Luke 3:3,15-16,21-22

1st Sunday after Epiphany 8am

St Barbara’s; 09.1.22

Rev Tulo Raistrick

Back in the summer as a family we were able to have a special holiday away in the North Yorkshire Moors and the Yorkshire Dales. We had a great holiday with many memorable moments, and when we talk about it and tell others about it we remember and tell different parts of the holiday – maybe the busyness of the shops in Whitby or our 3 day walk along the Cleveland Way coastal path, or a great meal out at a restaurant. But there is one part of the holiday that all of us always include, because it was so fun and at times hair-raising – when we did a day of adventure activities, including two hours of caving, followed by rock climbing, abseiling and canyoning – jumping over rocks and swimming along mountain streams.

I wonder whether there have been times for you, whether with family or friends, that when an event is recalled and spoken about, different experiences may be shared, people may recount different things, but there is one thing that no-one forgets to mention – it was just too special, too significant.

Well, the story of Jesus’ life is recorded by four separate people – Matthew, Mark, Luke and John. They don’t always include the same stories, but one story they all include is the baptism of Jesus.

The story of Jesus’ baptism is the first we hear of Jesus as an adult in both Matthew and Luke’s Gospels. And in Mark and John’s accounts, the event stands out all the more visibly – it is the event that starts off their gospels.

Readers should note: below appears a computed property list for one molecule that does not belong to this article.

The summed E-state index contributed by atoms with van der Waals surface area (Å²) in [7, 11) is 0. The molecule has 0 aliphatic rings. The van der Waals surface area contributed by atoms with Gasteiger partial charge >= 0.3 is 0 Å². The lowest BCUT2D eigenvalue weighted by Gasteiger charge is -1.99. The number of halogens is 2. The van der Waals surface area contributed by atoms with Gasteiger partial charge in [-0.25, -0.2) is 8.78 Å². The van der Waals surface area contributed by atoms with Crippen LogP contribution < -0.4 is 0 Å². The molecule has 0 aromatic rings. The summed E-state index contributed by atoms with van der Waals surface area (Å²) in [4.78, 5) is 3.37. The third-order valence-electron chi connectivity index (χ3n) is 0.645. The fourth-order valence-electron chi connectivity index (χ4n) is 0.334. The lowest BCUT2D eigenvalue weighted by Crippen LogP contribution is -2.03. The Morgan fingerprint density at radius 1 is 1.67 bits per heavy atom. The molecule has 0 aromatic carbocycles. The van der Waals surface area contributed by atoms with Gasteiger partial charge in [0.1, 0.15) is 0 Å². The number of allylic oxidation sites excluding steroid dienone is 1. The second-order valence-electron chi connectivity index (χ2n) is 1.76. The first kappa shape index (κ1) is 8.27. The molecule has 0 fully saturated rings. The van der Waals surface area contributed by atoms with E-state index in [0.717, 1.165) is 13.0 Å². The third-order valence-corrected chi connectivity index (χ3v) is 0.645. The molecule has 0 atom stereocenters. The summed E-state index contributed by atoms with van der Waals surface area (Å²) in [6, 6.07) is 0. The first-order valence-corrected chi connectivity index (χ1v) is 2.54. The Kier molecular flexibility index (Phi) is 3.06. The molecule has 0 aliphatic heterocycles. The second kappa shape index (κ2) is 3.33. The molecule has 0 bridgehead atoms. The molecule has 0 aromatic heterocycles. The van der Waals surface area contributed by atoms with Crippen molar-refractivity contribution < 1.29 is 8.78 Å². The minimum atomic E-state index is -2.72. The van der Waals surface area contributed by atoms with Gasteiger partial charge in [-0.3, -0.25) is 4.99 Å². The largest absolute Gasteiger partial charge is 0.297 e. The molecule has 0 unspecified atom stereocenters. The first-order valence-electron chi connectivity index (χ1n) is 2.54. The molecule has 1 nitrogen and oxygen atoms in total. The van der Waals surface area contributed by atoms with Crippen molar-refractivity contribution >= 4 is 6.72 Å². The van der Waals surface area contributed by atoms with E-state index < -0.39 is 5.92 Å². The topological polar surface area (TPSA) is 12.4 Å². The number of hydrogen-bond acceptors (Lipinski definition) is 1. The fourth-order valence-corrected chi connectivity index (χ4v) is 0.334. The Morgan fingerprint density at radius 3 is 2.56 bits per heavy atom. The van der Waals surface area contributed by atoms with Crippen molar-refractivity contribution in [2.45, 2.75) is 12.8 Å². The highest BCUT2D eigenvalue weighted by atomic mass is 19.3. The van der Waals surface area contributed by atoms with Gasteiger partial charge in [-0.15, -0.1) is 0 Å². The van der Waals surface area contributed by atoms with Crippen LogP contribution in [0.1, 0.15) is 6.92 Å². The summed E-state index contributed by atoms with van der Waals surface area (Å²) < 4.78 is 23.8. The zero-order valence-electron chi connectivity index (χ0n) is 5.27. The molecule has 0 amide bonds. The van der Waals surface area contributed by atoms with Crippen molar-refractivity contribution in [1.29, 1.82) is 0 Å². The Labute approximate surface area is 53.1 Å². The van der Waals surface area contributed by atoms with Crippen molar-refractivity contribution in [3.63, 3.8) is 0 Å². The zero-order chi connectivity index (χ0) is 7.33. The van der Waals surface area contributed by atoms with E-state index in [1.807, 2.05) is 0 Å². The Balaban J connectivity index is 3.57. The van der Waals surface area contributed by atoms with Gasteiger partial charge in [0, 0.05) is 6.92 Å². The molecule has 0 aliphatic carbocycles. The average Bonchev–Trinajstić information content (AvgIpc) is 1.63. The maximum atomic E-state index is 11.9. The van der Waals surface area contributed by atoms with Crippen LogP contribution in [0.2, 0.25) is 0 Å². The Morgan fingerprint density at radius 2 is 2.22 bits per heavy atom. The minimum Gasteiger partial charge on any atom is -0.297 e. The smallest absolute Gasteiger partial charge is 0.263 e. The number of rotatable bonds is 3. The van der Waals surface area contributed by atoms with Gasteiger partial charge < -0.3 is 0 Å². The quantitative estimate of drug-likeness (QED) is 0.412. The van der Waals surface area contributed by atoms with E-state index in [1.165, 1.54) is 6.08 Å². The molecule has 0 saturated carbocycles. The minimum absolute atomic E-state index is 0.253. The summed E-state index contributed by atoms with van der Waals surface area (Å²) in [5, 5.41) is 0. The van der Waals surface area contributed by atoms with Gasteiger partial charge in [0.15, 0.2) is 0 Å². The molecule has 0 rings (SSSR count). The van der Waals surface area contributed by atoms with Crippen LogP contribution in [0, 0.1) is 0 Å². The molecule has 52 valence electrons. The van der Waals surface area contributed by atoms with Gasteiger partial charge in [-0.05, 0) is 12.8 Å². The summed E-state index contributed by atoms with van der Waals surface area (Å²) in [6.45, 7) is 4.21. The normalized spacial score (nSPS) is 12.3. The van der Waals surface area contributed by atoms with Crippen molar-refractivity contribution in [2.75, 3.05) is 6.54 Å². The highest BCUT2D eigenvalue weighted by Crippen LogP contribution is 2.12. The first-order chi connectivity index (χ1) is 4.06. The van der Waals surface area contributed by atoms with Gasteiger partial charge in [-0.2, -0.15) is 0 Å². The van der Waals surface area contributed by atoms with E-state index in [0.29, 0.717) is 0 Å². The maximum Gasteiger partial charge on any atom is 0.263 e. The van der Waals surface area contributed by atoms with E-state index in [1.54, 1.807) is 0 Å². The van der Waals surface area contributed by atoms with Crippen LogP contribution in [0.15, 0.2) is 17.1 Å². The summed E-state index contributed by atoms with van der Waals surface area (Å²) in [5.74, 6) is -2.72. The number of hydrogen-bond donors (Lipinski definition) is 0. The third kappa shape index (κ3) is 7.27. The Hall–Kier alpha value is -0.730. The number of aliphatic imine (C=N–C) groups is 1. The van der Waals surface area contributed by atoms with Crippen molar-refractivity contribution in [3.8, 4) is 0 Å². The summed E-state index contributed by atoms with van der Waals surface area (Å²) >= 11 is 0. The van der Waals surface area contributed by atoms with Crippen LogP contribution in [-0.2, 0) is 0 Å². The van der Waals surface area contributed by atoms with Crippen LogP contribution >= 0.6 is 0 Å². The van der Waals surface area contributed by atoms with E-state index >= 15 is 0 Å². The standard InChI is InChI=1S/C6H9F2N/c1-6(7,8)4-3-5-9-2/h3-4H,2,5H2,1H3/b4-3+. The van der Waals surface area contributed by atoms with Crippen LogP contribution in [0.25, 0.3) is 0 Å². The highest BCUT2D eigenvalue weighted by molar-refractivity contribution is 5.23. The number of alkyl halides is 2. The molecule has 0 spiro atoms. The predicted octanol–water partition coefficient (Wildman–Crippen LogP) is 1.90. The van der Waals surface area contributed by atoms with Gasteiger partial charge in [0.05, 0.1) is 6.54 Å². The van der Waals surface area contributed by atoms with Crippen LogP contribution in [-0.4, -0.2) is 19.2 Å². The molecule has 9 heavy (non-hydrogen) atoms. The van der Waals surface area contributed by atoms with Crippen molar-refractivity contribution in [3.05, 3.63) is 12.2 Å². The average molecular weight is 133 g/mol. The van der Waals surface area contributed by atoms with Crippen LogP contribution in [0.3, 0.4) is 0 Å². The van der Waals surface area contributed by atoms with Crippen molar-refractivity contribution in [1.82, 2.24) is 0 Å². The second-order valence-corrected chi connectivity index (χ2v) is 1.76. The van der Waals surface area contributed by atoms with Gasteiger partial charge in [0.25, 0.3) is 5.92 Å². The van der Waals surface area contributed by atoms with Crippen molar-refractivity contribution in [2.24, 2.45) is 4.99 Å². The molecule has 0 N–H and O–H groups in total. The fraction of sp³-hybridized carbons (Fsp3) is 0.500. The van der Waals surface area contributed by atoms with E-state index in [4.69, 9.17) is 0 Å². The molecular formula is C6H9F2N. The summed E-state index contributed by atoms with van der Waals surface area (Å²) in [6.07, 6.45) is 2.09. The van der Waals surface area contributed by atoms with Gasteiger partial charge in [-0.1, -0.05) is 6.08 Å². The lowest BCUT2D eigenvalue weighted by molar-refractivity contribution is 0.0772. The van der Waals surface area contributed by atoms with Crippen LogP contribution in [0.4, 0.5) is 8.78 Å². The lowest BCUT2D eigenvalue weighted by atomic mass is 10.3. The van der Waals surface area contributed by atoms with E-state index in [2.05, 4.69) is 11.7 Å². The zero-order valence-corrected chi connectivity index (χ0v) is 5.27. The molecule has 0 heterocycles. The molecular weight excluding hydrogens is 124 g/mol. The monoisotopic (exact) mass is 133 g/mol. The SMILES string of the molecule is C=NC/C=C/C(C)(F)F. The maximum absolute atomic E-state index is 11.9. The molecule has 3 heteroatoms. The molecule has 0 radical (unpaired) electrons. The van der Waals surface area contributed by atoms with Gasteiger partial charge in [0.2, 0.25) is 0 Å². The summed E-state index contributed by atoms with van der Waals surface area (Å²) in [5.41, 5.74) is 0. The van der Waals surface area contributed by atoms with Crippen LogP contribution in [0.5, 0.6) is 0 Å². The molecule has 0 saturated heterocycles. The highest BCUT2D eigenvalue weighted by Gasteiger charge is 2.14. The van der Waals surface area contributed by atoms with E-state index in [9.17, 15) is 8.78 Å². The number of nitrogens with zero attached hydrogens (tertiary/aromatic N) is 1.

That immediately tells us that Jesus’ baptism was seen as important. No-one misses this event out of the re-telling of Jesus’ life.

But why is it so important?

Firstly, it shows us that Jesus identifies with us; he experiences our life.

As we will be thinking about in our all age service later, imagine being back at school as a child and a teacher sets a really difficult and long piece of homework. Its easy to feel, “Have they no idea how difficult this is? how long it will take?” But imagine if the teacher then says, “I know its difficult. I’m going to sit down and do it with you.” That makes a big difference.

Or imagine a sick patient trying to explain their symptoms to their doctor, but no matter how hard they try it just seems difficult to get anyone to understand what its like. And then imagine that the doctor says: “There’s only one thing for it. I’m going to infect myself with the same sickness so that I can understand you better.” It may seem a little crazy, but we would know they were taking us seriously, that they were wanting to understand.

Or imagine one of the world’s richest people who lives in luxury, but who then gives it all away to live as a homeless person so that they can better understand and relate to the poorest in their city.

When Jesus got baptised he was saying: “I want to understand. I want to experience your life. I want to share in your life.” Jesus didn’t need to get baptised – after all baptism was about asking God to forgive us for the wrong things we had done, and Jesus had done no wrong. But he wanted to understand us.